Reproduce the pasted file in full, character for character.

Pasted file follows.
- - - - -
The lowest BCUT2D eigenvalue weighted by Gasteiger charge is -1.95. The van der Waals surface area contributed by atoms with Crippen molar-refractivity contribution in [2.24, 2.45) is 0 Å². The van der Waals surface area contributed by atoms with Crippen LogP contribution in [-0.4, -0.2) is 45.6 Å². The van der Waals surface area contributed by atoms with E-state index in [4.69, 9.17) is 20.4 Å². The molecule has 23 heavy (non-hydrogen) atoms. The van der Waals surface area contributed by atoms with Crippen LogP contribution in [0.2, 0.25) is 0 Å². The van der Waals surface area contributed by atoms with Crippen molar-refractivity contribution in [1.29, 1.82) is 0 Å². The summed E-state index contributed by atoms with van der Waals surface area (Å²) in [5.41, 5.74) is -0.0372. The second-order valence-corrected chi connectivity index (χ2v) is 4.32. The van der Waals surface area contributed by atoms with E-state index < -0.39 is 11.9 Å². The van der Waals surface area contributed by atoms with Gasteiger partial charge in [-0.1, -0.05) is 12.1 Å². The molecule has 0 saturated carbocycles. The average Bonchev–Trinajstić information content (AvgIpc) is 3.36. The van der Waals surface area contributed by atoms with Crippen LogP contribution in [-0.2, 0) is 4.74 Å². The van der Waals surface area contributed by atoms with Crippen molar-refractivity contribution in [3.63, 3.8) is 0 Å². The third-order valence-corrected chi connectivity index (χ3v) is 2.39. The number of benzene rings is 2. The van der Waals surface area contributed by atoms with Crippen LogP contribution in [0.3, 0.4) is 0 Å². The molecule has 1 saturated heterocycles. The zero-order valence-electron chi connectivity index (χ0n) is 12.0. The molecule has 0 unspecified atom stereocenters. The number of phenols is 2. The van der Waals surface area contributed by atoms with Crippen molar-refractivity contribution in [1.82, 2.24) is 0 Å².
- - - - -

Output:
The lowest BCUT2D eigenvalue weighted by Gasteiger charge is -1.95. The van der Waals surface area contributed by atoms with Crippen molar-refractivity contribution in [2.24, 2.45) is 0 Å². The van der Waals surface area contributed by atoms with Crippen LogP contribution in [-0.4, -0.2) is 45.6 Å². The van der Waals surface area contributed by atoms with E-state index in [4.69, 9.17) is 20.4 Å². The molecule has 23 heavy (non-hydrogen) atoms. The van der Waals surface area contributed by atoms with Crippen LogP contribution in [0.2, 0.25) is 0 Å². The van der Waals surface area contributed by atoms with Crippen molar-refractivity contribution in [1.29, 1.82) is 0 Å². The summed E-state index contributed by atoms with van der Waals surface area (Å²) in [5.41, 5.74) is -0.0372. The second-order valence-corrected chi connectivity index (χ2v) is 4.32. The van der Waals surface area contributed by atoms with E-state index < -0.39 is 11.9 Å². The van der Waals surface area contributed by atoms with Gasteiger partial charge in [-0.1, -0.05) is 12.1 Å². The molecule has 0 saturated carbocycles. The average Bonchev–Trinajstić information content (AvgIpc) is 3.36. The van der Waals surface area contributed by atoms with Crippen LogP contribution in [-0.2, 0) is 4.74 Å². The van der Waals surface area contributed by atoms with Crippen molar-refractivity contribution in [3.63, 3.8) is 0 Å². The third-order valence-corrected chi connectivity index (χ3v) is 2.39. The number of benzene rings is 2. The van der Waals surface area contributed by atoms with Crippen LogP contribution in [0.3, 0.4) is 0 Å². The molecule has 1 saturated heterocycles. The zero-order valence-electron chi connectivity index (χ0n) is 12.0. The molecule has 0 unspecified atom stereocenters. The number of phenols is 2. The van der Waals surface area contributed by atoms with Crippen molar-refractivity contribution in [1.82, 2.24) is 0 Å².